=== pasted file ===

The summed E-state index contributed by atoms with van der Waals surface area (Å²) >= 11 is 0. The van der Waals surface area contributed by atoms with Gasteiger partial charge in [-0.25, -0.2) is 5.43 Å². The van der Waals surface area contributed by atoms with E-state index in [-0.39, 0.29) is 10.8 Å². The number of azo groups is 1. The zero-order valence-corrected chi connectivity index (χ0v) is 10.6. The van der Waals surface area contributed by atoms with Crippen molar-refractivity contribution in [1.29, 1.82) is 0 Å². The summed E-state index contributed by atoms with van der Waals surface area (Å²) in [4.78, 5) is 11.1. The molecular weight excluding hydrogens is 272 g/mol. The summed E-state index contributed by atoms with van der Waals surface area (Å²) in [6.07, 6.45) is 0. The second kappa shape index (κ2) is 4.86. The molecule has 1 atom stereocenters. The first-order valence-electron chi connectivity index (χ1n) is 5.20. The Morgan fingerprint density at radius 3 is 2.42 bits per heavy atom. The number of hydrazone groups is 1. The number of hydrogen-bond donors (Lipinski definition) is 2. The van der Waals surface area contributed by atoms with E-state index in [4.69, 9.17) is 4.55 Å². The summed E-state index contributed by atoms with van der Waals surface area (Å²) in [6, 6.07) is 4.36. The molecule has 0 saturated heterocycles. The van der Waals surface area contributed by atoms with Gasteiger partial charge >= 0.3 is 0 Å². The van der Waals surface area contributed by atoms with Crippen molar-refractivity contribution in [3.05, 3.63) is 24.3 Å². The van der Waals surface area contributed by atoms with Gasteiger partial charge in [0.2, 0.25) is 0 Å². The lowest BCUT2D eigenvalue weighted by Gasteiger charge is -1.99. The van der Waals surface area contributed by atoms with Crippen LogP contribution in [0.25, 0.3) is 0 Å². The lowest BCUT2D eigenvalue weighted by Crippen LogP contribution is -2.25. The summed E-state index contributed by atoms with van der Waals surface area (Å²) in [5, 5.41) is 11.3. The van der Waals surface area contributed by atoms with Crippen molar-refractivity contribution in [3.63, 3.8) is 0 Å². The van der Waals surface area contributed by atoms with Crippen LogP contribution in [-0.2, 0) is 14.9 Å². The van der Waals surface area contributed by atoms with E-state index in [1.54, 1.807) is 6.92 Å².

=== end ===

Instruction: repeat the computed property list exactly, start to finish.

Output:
The summed E-state index contributed by atoms with van der Waals surface area (Å²) >= 11 is 0. The van der Waals surface area contributed by atoms with Gasteiger partial charge in [-0.25, -0.2) is 5.43 Å². The van der Waals surface area contributed by atoms with E-state index in [-0.39, 0.29) is 10.8 Å². The number of azo groups is 1. The zero-order valence-corrected chi connectivity index (χ0v) is 10.6. The van der Waals surface area contributed by atoms with Crippen molar-refractivity contribution in [1.29, 1.82) is 0 Å². The summed E-state index contributed by atoms with van der Waals surface area (Å²) in [4.78, 5) is 11.1. The molecular weight excluding hydrogens is 272 g/mol. The summed E-state index contributed by atoms with van der Waals surface area (Å²) in [6.07, 6.45) is 0. The second kappa shape index (κ2) is 4.86. The molecule has 1 atom stereocenters. The first-order valence-electron chi connectivity index (χ1n) is 5.20. The Morgan fingerprint density at radius 3 is 2.42 bits per heavy atom. The number of hydrazone groups is 1. The number of hydrogen-bond donors (Lipinski definition) is 2. The van der Waals surface area contributed by atoms with E-state index in [4.69, 9.17) is 4.55 Å². The summed E-state index contributed by atoms with van der Waals surface area (Å²) in [6, 6.07) is 4.36. The molecule has 0 saturated heterocycles. The van der Waals surface area contributed by atoms with Gasteiger partial charge >= 0.3 is 0 Å². The van der Waals surface area contributed by atoms with Crippen molar-refractivity contribution in [3.05, 3.63) is 24.3 Å². The van der Waals surface area contributed by atoms with Gasteiger partial charge in [0.2, 0.25) is 0 Å². The lowest BCUT2D eigenvalue weighted by Gasteiger charge is -1.99. The van der Waals surface area contributed by atoms with Crippen LogP contribution in [0.25, 0.3) is 0 Å². The lowest BCUT2D eigenvalue weighted by Crippen LogP contribution is -2.25. The summed E-state index contributed by atoms with van der Waals surface area (Å²) in [5, 5.41) is 11.3. The van der Waals surface area contributed by atoms with Crippen molar-refractivity contribution in [3.63, 3.8) is 0 Å². The van der Waals surface area contributed by atoms with Crippen LogP contribution in [-0.2, 0) is 14.9 Å². The van der Waals surface area contributed by atoms with E-state index in [1.54, 1.807) is 6.92 Å².